It’s August and national hemp production rules have yet to be released, but the industry continues to develop new business options to fill the void for trade within the space.
One new offering says it can give the entire hemp supply chain a way to verify advertised industrial products.
PanXchange’s trading platform, which launched Thursday, says it is aiming its cash-only exchange at producers, processors, trade houses and even hemp end users.
The company’s business model looks to active hemp traders, investors or other observers. It said it plans to charge members $2,500 a year plus per-trade commissions that haven’t yet been set.
PanXchange is also planning to charge third-party observers to see transaction data for a fee also yet to be determined, the company said.
“Despite the massive market demand for industrial hemp, the ability for producers to transact with processors and end users in a transparent, efficient manner is woefully inadequate,” said PanXchange Founder and CEO Julie Lerner, who formerly was a commodities trader with agriculture giant Cargill.
Other companies offering hemp-trading platforms include Hemp Exchange, which began facilitating deals in March.
The Hemp Marketplace, part of a broader Raw Marketplace virtual mall that attracts wholesale buyers and sellers in the vertical hemp and tea industries, began operating its platform two years ago.
Meanwhile, Alki David, a Greek billionaire whose holdings include soda bottlers and online shopping websites, launched the cryptocurrency-powered Swissx Bank of Cannabis on Sunday. It includes the Swissx Global Hemp Exchange, which provides global analytics, pricing and a forum for trade.
Trading platform executives hope the hemp industry is willing to pay for verifiable trade data, instead of relying on word-of-mouth recommendations and hard-to-verify offers online.
“Every individual I’ve spoken with has been burned at least once, … often multiple times, and (has) lost thousands of dollars and several hours of labor due to a non-existent supply chain,” Hemp Exchange CEO Chris Fontes said in a statement announcing his platform.
Learning from other markets
Web and mobile-device trading isn’t new. Other agricultural crops commonly use commodity exchanges, as do energy markets.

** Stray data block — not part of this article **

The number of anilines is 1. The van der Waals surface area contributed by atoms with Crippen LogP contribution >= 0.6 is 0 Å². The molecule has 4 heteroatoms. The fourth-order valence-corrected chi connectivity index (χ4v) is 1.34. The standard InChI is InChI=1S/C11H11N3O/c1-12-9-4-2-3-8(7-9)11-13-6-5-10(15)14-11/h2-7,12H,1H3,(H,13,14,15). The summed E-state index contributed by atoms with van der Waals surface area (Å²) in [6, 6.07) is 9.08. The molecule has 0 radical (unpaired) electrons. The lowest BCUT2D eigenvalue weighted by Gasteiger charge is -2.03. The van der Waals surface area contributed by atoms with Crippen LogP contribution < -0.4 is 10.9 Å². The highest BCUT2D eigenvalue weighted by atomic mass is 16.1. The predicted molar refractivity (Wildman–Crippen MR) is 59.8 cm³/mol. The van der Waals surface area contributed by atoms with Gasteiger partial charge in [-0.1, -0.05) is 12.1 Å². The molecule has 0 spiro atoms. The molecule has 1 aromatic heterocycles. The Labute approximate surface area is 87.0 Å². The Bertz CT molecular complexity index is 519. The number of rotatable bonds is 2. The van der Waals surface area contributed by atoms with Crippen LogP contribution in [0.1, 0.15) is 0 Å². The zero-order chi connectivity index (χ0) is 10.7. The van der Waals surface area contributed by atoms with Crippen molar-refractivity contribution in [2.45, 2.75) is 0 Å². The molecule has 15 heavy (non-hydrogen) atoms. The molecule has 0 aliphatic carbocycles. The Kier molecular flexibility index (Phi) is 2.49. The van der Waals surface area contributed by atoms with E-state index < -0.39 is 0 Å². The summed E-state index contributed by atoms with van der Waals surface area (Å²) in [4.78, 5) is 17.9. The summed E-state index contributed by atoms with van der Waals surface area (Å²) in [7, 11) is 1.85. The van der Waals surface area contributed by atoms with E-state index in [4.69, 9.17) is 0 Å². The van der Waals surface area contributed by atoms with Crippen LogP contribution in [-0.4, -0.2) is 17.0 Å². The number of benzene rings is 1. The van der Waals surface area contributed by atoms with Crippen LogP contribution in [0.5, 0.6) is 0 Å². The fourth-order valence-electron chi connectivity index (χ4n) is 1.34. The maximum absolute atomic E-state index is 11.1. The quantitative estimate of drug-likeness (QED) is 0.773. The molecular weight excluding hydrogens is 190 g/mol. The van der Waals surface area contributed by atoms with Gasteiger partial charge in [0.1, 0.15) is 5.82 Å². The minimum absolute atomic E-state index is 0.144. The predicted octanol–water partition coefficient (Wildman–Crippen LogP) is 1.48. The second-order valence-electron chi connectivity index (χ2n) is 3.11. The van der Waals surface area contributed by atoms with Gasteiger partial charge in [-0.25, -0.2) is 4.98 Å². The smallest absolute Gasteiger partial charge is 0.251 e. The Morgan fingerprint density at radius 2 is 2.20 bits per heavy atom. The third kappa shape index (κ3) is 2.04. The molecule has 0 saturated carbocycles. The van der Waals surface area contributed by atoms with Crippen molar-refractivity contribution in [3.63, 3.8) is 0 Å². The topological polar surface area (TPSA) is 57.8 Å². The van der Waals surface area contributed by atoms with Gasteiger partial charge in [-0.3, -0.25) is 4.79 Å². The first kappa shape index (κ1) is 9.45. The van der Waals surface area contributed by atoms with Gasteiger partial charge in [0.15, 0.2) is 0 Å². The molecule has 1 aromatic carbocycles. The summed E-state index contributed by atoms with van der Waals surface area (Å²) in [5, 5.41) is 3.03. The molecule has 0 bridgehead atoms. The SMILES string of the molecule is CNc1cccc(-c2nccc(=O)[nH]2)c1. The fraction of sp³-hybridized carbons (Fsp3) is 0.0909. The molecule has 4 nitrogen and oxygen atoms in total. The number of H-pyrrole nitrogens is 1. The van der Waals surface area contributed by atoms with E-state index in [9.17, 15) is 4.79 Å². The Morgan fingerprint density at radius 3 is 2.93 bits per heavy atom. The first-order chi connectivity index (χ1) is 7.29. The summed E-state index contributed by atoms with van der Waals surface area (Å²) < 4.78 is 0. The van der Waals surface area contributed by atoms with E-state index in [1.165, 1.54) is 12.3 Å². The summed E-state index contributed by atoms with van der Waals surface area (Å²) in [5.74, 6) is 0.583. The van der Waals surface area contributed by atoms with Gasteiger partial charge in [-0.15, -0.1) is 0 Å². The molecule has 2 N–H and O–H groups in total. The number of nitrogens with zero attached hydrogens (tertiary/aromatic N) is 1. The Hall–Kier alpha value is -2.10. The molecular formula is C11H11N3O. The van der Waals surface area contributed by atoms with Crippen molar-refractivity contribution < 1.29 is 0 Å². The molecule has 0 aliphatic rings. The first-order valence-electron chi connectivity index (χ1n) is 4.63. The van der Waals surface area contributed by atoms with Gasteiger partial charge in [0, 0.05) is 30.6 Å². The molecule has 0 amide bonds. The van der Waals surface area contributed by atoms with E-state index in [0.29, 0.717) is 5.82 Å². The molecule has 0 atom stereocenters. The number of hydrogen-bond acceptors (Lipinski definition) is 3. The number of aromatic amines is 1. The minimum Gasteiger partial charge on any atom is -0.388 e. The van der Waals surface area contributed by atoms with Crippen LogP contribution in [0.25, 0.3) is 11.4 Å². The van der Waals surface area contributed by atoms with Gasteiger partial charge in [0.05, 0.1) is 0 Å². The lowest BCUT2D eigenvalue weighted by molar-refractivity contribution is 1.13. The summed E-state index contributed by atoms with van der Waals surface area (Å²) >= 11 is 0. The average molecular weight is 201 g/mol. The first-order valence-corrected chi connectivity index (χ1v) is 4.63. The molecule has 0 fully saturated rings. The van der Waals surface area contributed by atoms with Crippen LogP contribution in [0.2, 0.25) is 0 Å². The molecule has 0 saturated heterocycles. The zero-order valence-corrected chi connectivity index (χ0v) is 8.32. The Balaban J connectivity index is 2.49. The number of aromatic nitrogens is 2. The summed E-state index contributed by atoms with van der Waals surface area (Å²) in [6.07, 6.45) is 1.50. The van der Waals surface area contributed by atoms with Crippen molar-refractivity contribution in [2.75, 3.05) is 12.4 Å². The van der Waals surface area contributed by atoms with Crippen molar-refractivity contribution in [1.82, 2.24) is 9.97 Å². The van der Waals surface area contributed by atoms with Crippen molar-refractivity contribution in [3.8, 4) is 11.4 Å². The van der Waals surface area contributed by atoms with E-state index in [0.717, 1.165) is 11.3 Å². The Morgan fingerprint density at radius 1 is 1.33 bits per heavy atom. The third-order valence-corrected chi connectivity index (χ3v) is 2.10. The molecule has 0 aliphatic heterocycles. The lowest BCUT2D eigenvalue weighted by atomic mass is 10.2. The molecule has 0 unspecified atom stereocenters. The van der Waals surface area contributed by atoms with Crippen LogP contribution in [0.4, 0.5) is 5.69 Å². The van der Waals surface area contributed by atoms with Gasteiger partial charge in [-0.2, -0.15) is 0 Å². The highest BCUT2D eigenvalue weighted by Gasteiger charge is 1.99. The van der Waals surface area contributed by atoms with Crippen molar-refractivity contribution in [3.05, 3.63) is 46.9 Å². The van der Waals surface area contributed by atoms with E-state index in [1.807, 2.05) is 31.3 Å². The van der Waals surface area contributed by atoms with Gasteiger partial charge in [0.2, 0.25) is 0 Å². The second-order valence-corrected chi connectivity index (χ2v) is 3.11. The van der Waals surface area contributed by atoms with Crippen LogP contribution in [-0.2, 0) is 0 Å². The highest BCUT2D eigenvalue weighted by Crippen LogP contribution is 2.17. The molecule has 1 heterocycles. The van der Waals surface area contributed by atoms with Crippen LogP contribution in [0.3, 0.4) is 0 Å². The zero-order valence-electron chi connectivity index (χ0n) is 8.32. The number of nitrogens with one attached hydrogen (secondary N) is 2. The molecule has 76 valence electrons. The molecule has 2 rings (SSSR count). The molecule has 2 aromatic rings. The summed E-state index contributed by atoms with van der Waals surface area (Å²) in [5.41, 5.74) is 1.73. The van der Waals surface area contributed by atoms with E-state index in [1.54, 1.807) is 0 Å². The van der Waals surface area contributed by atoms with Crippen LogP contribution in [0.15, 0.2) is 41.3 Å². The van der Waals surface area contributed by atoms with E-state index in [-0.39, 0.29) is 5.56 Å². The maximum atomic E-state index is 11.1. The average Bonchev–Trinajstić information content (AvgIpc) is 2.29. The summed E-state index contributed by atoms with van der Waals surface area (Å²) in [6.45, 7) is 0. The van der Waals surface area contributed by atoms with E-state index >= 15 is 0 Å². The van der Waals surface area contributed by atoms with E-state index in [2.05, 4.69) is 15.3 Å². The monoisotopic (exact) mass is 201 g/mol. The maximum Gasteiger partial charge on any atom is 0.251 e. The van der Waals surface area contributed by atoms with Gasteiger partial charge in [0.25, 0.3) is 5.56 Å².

Such platforms enable pricing, negotiation and trading capabilities. Many are regulated by the U.S. Commodities Futures Trading Commission, which does not yet cover hemp exchanges.
It remains to be seen whether all hemp exchanges will be regulated like conventional commodities and futures markets.
PanXchange, an 8-year old commodities trader with an existing platform for trading the sand used in oil and gas drilling, began pursuing a hemp exchange in January.
It now plans to apply its background of verifying transactions for raw materials to CBD production, including biomass, crude oil, isolate and distillate.
“This is not our first rodeo,” Lerner told Hemp Industry Daily.
Intense vetting process
Potential trading platforms need to make sure they’re working with credit-worthy partners, Lerner said.
“There are a lot of players or different points of the supply chain that are quite sincere, but brand new,” she said.
“And when big money is involved, sincerity isn’t going to cut it if you don’t have the production that you thought you were going to get to, or your hemp comes in hot or below contract specs or above contract specs.”
The industry needs better counterpart and credit risk management, Lerner said.
“(Businesses) want to know the quality, when it’s going to arrive and if the counterpart is going to actually show up and deliver,” Lerner said.
PanXchange says its vetting process includes checking a trading partner’s articles of incorporation, its most recent utility bills and the referrals of its last three trading partners.
Further, PanExchange requires users to agree to site visits from the company at any time.
The company thus far has about a dozen clients, including Colorado-based Mile High Labs and EcoGen Laboratories and Kentucky-based Blue Circle Farms and Halcyon Trading.
Providing market structure
The PanXchange business model also hinges on making sure its trading partners deliver.
“If you put a bigger offer out there and it matches (a buyer), it is a legally binding trade, so you’re responsible for these quality specifications and you must deliver as you negotiated,” Lerner said.
She added: “There will be some learning curve issues with our client base in this first crop year.”
PanXchange also offers help negotiating trade disputes.
“We are staffed by commodity specialists who understand trade flows and the business,” Lerner said.
Laura Drotleff can be reached at [email protected]